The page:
The NYU School of Continuing and Professional Studies, in order to "more clearly define its position in an evolving educational marketplace," has adopted the new name of Strategic Communication, Marketing and Media Management for a department that offers graduate degree programs and noncredit offerings in PR, marketing and graphic communications.
Removal is part of trend to discard PR in business/educational worlds.
John Doorley, who headed PR at Merck from 1987-2000 and who founded the program in 2005, has left NYU and is now with Mindful Reputation, data management and research firm.
The sequence, which continues to offer an M.S. in PR and corporate communications, became the biggest of its type in the U.S. It currently enrolls 372 students who pay about $65,000 for a two to four-year course of study (42 credits) exclusive of room and board. Many of the students have jobs and attend classes part-time. Few live on campus.
Paula Payton, who headed Salemaker, her own marketing and communications firm in Annapolis the past ten years, has been named director of Strategic Communication, Marketing and Media Management programs, which is in the School of Continuing and Professional Studies. Her background includes more than 20 years of working with leading consumer goods, services and retail companies on global strategic and branding initiatives.
She has a M.A. in Behavioral Science from the University of Chicago, a B.A. in psychology (with honors) from the University of Vermont, and a Certificate in Marketing Strategy from Cornell University.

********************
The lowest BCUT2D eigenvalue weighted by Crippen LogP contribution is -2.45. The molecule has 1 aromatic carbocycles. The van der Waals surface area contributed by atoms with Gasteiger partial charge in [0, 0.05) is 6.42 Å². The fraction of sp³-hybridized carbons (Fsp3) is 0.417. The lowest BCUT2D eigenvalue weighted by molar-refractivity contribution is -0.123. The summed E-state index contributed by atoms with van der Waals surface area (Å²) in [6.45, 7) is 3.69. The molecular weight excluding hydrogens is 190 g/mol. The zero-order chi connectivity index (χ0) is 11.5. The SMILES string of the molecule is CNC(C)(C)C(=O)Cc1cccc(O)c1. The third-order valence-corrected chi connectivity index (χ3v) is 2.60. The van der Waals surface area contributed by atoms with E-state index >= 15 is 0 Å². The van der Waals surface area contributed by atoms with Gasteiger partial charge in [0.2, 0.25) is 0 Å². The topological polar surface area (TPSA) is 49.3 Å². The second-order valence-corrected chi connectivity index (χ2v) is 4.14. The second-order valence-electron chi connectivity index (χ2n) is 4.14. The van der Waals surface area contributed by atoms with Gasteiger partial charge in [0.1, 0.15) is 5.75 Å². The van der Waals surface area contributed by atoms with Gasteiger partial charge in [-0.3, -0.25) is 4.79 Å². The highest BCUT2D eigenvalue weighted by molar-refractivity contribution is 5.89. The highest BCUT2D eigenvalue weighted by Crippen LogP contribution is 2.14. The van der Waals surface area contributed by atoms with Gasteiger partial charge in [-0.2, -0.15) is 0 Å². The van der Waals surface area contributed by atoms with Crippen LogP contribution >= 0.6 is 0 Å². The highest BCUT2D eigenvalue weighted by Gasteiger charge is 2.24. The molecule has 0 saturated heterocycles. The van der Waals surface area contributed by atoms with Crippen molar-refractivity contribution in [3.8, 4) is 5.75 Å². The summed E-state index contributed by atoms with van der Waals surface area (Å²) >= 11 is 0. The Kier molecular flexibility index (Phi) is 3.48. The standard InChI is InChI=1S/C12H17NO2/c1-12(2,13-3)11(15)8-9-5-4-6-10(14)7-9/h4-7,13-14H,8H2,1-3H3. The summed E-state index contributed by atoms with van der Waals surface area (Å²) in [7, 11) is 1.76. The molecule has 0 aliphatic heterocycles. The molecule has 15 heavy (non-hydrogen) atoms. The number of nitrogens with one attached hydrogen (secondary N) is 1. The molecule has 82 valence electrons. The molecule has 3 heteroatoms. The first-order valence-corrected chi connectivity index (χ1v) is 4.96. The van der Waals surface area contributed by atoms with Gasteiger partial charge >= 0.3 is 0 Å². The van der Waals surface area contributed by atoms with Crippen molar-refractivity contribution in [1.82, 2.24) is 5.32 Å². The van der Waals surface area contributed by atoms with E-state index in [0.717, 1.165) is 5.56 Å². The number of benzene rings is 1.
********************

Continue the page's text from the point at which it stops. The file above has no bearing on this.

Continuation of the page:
There continues to be an M.S. in PR and Corporate Communications in the department which also offers an M.S. in Integrated Marketing and an M.A. in Graphic Communications Management and Technology.
Payton was interviewed at the PR Society of America conference in Philadelphia last October, explaining her mission to Marketwired.
Asked about the removal of PR from the department title over this group of degrees, she said the trend is for integration of communications disciplines leading to increased cooperation and effectiveness of all the disciplines.
Organizations Retreat from PR
The removal of “PR” from the overall title of the department is part of a retreat from the term that has been going on for decades.
The trend was accelerated in 1999 when a five-year study by PR Society of America found that “PR specialist” ranked 43rd in terms of believability on a list of 45 information sources. The $150,000 study was also funded by the Rockefeller Foundation.
Last year the Centre for Public Affairs of Melbourne published a four-page article titled, “Public Relations is Dead.”
The gist of the article was that PR no longer served corporate purposes which could be better accomplished via marketing and lobbying. What matters even more than what people think is what laws are made and/or enforced, said the article.
Mathewson Joined as Divisional Dean
Rosemary Anne Mathewson, J.D. L.L.M., joined NYU in October 2012 in the dual role of divisional dean of NYU-SCPS Division of Programs in Business, and as associate VP of University Enterprise Initiatives. From 2005-2011 she was managing director of Duke Corporate Education in London, heading global business development initiatives in Europe and Asia. She also developed programs for corporate clients in the U.K., Europe, South America, India, East Asia and New York. She was at NYU from 1995-2005, serving as assistant dean of Executive Development Programs at the NYU Stern School of Business.
Kimberly Shaw (Feb. 11, 2014): As someone in the industry, I think this is diluting rather than clarifying.
Bill Huey (Feb. 7, 2014): Ms. Payton seems a good choice to head the program (at least she has some professional experience), but calling it "Strategic Communication" doesn't make it so, just as calling an old J-school a School of Communication doesn't make it so.